This comes at a time when the “Fitch Ratings” credit rating agency expects the Kingdom’s economy to shrink by just over 4% this year; As a result of oil production cuts, and a decline in activity due to the Coronavirus crisis.
Yesterday, Monday, Fitch revised the outlook for Saudi Arabia to negative, attributing this to the weak financial conditions and the Kingdom’s external balance. But it kept the rating at “A”.
The agency said that the Kingdom may witness an increase in the budget deficit to 12.8% of GDP this year compared to 4.5% in 2019, which reflects a 33% decline in oil revenues and a 5% decrease in non-oil revenues, compared to a 1% increase in spending. Compared to last year.
Saudi Arabia is the largest exporter of oil in the world, and its financial conditions have been affected by the Corona virus pandemic, and the decline in crude prices.
Decline in foreign assets
Fitch added that net foreign assets are expected to decline to 60% of GDP by 2022, compared to 72% in 2019-2020, due to debt issuance and reserves withdrawals.
The Saudi Finance Ministry said in a statement that despite the negative outlook, the kingdom’s ratings “show remarkable robustness with 3 consecutive confirmations of the rating from the three major credit rating agencies since the start of the crisis in March 2020.” She added that she would remain firmly committed to enhancing the medium term and financial sustainability.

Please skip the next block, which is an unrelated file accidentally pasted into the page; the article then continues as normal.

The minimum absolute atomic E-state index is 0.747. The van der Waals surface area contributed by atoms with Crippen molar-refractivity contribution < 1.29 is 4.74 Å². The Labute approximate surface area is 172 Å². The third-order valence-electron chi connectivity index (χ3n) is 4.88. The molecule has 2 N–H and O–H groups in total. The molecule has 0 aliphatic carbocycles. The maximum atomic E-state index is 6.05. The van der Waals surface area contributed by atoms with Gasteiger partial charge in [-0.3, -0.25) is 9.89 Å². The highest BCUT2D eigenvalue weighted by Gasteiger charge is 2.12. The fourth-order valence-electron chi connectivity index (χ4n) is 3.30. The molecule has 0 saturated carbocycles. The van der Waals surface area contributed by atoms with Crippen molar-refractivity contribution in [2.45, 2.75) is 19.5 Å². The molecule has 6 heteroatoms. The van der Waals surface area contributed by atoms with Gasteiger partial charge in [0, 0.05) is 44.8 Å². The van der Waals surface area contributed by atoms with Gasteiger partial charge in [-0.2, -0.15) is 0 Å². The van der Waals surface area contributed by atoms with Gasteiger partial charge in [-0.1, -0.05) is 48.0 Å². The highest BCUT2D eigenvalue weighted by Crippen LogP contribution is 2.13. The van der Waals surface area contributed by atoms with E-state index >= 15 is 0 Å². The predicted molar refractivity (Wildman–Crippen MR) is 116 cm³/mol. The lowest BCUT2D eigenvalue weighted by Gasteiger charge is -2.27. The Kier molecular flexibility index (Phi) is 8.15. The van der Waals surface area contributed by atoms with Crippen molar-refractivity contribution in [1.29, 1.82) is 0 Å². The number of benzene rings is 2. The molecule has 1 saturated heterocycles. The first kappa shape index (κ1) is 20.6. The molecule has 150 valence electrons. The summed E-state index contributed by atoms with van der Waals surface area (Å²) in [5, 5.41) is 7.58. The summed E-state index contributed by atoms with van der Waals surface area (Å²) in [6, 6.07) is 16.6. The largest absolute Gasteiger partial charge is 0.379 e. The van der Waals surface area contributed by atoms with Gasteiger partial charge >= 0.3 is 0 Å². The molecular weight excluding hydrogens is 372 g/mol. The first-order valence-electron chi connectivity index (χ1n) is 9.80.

Value-added tax and fiscal deficit
Last July, Saudi Arabia tripled the value-added tax to 15% to support state coffers and compensate for declining oil revenues, a move economists said could dampen the economic recovery.
But the agency said that the tax increase – with the end of pandemic-related spending and the recovery of the non-oil economy – would contribute to reducing the deficit over the next two years.
Fitch expects the fiscal deficit to gradually decrease to about 8% of GDP next year, and 5% of GDP in 2022, based on an expectation that Brent crude prices will recover to $ 50 a barrel on average by 2022, and Saudi crude oil production will grow to 9.7 million barrels per day by 2022, with decreasing cuts required by the OPEC Plus agreement.
In a preliminary budget statement in Parliament last September, Riyadh expected its budget deficit to drop to 0.4% in 2023, with larger spending cuts planned over the next few years.
But Fitch said, “We expect that the macroeconomic and social realities will deviate from those goals,” adding, “The government will also likely face pressure to maintain spending to support the recovery and prosperity of Saudi citizens, which may offset the gains from the VAT increase.”